The latest U.S. inflation-adjusted manufacturing output numbers (for September) are now out, and they leave more muddled than ever the matter of how much (if any) damage American industry has suffered from President Trump’s tariff-heavy trade policies.
And it’s not just because of ongoing uncertainties about the effects of President Trump’s current and threatened China tariffs, and all the fluctuations in coverage and rates. It’s not just because of the month-long General Motors strike – which could end soon if the union rank-and-file approve the settlement agreed on by their leaders, and which the Federal Reserve itself (which tracks manufacturing output) fingered as a big culprit behind September’s lousy read. It’s also because of the impact of Boeing aircraft’s continuing safety woes (a subject on which the Fed has been strangely silent).
As I’ve reported, the Boeing effect finally showed up in the latest U.S. trade data – which is especially important given the aerospace giant’s reliance on exports. But it hasn’t appeared anywhere else, including the new manufacturing production figures, even though orders for Boeing jets have been dramatically slashed, and even though the company is a huge consumer of materials, parts, and components from other manufacturing sectors.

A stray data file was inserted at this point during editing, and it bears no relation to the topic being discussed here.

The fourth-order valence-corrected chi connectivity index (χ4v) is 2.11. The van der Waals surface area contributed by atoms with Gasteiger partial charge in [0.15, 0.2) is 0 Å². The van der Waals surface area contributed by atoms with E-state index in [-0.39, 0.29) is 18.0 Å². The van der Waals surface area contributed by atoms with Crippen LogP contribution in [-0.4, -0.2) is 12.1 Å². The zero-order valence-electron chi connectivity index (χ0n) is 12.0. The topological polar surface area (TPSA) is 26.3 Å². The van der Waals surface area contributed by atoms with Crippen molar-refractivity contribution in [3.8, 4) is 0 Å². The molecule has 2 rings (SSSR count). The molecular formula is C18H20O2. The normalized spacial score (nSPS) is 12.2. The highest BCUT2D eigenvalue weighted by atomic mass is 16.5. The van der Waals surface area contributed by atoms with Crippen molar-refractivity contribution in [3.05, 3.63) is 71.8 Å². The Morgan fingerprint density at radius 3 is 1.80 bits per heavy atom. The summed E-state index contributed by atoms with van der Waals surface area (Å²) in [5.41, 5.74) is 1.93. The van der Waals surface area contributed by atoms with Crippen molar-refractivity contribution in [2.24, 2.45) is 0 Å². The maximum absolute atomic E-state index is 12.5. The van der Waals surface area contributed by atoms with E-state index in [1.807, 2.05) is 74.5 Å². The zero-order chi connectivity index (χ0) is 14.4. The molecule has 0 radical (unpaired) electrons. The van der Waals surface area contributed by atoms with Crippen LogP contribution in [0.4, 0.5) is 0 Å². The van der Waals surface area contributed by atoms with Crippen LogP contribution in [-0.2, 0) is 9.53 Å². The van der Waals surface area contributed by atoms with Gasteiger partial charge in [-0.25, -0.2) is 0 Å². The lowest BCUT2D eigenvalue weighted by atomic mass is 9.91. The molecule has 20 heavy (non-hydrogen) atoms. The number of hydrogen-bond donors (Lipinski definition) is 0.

With all those cautions out on the table, here’s what the new Fed statistics showed. After-inflation domestic manufacturing output slid by 0.48 percent sequentially in September, the worst such result since April’s 0.87 percent decrease, and more than enough to keep industry overall in recession. Since July, 2018, its real output is down a total of 0.38 percent.
GM’s labor troubles clearly dragged the total number down. Constant dollar vehicles and parts production in September sank by 4.22 percent on month, its worst such performance since January’s 7.18 percent nosedive (when the federal government was still shut down, surely depressing consumer confidence).
The Fed made clear that “Excluding motor vehicles and parts, [its] overall [industrial production] index and the manufacturing index each moved down 0.2 percent.” (More precisely, the real manufacturing decline would have been only 0.15 percent without automotive.) Oddly, though, the Fed didn’t mention that any development that depresses vehicle and parts production is bound to ripple through all the industries making up its extensive supply chain, too.
Yet despite the export troubles revealed in the trade figures, the Fed’s statistics show that aircraft and parts production enjoyed a terrific September. Indeed, the 1.82 percent sequential jump was the biggest since March, 2014’s 2.42 percent.
Nor do sectors comprising the aerospace supply chain (which broadly overlaps considerably with automotive’s) seem to be lagging significantly, except for primary metals. For example, below are the inflation-adjusted output figures for some big supplier sectors and control groups since April (the first full data month following actions the world over grounding or banning from various air spaces Boeing’s 737 Max jets):